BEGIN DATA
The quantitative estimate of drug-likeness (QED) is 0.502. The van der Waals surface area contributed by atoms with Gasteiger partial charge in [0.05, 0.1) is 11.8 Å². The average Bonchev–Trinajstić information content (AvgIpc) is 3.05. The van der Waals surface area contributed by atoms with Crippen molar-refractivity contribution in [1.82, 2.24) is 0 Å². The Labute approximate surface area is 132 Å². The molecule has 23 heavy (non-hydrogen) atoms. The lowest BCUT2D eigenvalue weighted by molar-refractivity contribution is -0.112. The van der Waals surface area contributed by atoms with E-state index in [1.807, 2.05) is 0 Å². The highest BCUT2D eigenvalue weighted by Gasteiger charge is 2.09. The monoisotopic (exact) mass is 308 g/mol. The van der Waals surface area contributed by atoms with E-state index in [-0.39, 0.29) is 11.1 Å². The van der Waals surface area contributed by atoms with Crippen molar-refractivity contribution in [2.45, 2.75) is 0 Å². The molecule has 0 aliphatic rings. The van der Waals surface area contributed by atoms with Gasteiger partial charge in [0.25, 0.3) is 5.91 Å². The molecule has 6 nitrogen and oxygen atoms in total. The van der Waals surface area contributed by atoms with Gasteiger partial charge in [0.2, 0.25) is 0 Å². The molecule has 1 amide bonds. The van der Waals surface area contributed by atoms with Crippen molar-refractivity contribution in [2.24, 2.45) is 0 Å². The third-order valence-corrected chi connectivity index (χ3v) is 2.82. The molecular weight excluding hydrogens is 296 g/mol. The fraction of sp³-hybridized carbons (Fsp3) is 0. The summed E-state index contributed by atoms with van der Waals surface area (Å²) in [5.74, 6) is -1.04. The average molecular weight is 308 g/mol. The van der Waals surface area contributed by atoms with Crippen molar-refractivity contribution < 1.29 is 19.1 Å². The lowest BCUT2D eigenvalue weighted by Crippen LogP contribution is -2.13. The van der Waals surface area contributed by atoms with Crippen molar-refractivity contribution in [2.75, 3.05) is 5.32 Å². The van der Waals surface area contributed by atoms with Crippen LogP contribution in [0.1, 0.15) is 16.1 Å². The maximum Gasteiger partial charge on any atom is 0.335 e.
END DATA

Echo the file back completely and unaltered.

The quantitative estimate of drug-likeness (QED) is 0.502. The van der Waals surface area contributed by atoms with Gasteiger partial charge in [0.05, 0.1) is 11.8 Å². The average Bonchev–Trinajstić information content (AvgIpc) is 3.05. The van der Waals surface area contributed by atoms with Crippen molar-refractivity contribution in [1.82, 2.24) is 0 Å². The Labute approximate surface area is 132 Å². The molecule has 23 heavy (non-hydrogen) atoms. The lowest BCUT2D eigenvalue weighted by molar-refractivity contribution is -0.112. The van der Waals surface area contributed by atoms with E-state index in [1.807, 2.05) is 0 Å². The highest BCUT2D eigenvalue weighted by Gasteiger charge is 2.09. The monoisotopic (exact) mass is 308 g/mol. The van der Waals surface area contributed by atoms with E-state index in [-0.39, 0.29) is 11.1 Å². The van der Waals surface area contributed by atoms with Crippen molar-refractivity contribution in [2.45, 2.75) is 0 Å². The molecule has 0 aliphatic rings. The van der Waals surface area contributed by atoms with Gasteiger partial charge in [0.25, 0.3) is 5.91 Å². The molecule has 6 nitrogen and oxygen atoms in total. The van der Waals surface area contributed by atoms with Gasteiger partial charge in [0.2, 0.25) is 0 Å². The molecule has 1 amide bonds. The van der Waals surface area contributed by atoms with Crippen molar-refractivity contribution in [2.24, 2.45) is 0 Å². The third-order valence-corrected chi connectivity index (χ3v) is 2.82. The molecular weight excluding hydrogens is 296 g/mol. The fraction of sp³-hybridized carbons (Fsp3) is 0. The summed E-state index contributed by atoms with van der Waals surface area (Å²) in [5.74, 6) is -1.04. The average molecular weight is 308 g/mol. The van der Waals surface area contributed by atoms with Crippen molar-refractivity contribution < 1.29 is 19.1 Å². The lowest BCUT2D eigenvalue weighted by Crippen LogP contribution is -2.13. The van der Waals surface area contributed by atoms with Crippen molar-refractivity contribution in [2.75, 3.05) is 5.32 Å². The van der Waals surface area contributed by atoms with Crippen LogP contribution in [0.1, 0.15) is 16.1 Å². The maximum Gasteiger partial charge on any atom is 0.335 e.